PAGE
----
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Classic of the Week

Bob Dylan and the Band / "The Basement Tapes" (recorded 1967, released 1975) / Columbia

October 20, 1994|JON MATSUMOTO

These legendary tracks originally weren't intended for commercial release. If they had been, Dylan and the Band probably would have used something more sophisticated than a small tape machine and three microphones. However, they managed to leak out to the public via the bootleg industry, and among Dylan aficionados "The Basement Tapes" became the most coveted of underground recordings. After eight years, Dylan and Columbia Records, recognizing the popularity and high quality of these songs, finally released these 24 tracks (two more from the sessions would appear on Dylan's boxed "Bootleg Series Volumes 1-3.")

Actually, this trenchant double album owes its existence in large part to a near fatal motorcycle accident Dylan suffered in 1966. The then-25-year-old folk-rock poet spent nine months recuperating at his home in Woodstock, N.Y., seeing only his family and closest friends, who included the members of the Band. It wasn't long before Dylan and the Canadian group (which had been working as his road band) began to jam together in the basement of a rented house they called Big Pink.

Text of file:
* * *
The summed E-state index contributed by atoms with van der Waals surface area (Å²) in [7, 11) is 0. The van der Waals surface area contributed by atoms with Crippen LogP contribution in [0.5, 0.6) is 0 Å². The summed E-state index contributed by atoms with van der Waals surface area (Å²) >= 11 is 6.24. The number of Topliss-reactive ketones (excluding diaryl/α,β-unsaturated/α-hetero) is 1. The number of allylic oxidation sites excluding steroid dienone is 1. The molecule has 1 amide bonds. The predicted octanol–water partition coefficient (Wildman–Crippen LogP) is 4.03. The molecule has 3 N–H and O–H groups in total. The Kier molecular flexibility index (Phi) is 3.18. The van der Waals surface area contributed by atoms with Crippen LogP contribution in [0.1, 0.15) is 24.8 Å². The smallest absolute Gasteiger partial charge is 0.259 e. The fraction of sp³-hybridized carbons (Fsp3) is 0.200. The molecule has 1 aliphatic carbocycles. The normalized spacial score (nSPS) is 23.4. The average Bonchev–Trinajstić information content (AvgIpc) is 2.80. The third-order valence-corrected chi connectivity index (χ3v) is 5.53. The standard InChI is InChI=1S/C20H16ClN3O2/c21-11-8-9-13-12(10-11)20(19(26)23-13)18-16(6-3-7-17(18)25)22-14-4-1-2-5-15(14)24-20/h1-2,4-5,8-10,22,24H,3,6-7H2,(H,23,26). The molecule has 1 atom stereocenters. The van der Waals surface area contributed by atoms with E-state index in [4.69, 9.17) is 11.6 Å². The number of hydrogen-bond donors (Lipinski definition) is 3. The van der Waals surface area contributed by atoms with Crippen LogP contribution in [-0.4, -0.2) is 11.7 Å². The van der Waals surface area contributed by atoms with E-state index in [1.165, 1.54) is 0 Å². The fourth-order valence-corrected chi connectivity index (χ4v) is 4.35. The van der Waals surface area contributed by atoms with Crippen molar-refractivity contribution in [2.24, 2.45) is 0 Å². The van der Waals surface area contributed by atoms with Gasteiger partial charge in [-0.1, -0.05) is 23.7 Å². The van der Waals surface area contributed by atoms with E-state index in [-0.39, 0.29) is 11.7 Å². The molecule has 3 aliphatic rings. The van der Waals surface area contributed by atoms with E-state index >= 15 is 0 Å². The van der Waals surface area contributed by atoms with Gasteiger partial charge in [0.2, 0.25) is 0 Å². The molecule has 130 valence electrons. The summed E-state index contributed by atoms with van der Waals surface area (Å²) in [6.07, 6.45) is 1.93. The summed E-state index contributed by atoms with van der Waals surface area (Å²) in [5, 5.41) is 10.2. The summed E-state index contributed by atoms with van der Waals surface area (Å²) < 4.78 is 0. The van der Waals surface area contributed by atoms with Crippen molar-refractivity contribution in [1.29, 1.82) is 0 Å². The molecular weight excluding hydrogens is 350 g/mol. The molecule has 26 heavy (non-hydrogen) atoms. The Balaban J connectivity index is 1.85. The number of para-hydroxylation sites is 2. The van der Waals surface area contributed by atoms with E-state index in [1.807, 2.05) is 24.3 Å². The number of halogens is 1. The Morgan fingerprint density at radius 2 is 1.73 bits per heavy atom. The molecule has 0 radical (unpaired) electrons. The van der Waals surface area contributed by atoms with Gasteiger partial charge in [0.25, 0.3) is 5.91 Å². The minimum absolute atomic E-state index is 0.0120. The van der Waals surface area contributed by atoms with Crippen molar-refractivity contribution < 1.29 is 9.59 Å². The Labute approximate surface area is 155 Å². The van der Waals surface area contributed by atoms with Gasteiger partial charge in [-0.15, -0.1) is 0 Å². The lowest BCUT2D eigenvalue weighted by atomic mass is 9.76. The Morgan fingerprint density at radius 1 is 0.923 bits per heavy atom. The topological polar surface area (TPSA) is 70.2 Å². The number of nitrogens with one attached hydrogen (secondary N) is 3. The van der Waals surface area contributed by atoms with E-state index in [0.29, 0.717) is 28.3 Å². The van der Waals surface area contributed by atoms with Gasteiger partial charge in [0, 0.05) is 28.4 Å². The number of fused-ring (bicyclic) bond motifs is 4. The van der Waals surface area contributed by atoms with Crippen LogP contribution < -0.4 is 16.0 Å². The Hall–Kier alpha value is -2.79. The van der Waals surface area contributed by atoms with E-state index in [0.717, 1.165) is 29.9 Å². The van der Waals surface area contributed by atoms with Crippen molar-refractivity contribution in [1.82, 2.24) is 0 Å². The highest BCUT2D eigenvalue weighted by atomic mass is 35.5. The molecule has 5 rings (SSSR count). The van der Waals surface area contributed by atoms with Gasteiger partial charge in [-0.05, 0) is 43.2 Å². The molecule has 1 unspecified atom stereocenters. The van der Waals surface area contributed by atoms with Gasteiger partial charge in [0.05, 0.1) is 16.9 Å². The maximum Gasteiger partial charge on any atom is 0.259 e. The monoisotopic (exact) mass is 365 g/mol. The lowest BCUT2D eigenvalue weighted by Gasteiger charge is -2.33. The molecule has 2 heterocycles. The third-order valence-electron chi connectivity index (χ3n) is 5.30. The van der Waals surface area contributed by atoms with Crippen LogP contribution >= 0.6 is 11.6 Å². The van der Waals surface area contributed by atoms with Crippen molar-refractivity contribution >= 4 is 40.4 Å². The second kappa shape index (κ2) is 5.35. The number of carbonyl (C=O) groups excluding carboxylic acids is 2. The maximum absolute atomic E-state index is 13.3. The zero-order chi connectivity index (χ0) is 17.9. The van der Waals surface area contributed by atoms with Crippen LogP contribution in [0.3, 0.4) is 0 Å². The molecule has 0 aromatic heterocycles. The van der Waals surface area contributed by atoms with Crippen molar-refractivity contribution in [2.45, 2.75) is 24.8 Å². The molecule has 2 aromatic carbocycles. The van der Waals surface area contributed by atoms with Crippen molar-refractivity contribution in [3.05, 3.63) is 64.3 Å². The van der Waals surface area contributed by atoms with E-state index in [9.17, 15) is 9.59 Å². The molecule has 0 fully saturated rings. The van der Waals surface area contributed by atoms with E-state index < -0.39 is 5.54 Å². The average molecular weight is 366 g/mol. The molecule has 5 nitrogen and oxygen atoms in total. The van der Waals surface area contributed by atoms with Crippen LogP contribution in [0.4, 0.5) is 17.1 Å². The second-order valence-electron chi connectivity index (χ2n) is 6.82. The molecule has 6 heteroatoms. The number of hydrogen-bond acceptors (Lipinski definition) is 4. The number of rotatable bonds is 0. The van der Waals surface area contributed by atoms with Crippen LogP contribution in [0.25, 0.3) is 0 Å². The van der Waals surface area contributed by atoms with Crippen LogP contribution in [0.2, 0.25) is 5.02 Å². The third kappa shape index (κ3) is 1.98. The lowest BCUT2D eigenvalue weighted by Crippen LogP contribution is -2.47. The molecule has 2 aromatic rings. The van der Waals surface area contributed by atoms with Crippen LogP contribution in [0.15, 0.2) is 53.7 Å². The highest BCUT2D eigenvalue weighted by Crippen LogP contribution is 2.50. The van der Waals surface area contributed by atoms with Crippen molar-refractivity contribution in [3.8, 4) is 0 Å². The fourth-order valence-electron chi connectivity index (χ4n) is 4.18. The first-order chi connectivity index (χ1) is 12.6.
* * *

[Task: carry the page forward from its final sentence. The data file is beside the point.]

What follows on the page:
"The Basement Tapes" don't include any of Dylan's many cornerstone numbers like "Blowin' in the Wind" or "Like a Rolling Stone." This is instead an impressively consistent collection of earthy roots rock material; country, folk and blues textures coalesce into raw rock 'n' roll songs that sound so genuine and heartfelt, they seem like direct descendants of Elvis' landmark "Sun Sessions." Such songs as the boozy "Million Dollar Bash" and the bluesy "Long Distant Operator" have a sensual allure and restrained power that are absolutely captivating. Dylan and the Band both contributed to the singing and songwriting, though Dylan's songs predominate.

* Times Line: 808-8463

To hear an excerpt from "The Basement Tapes," call TimesLine and press *5531

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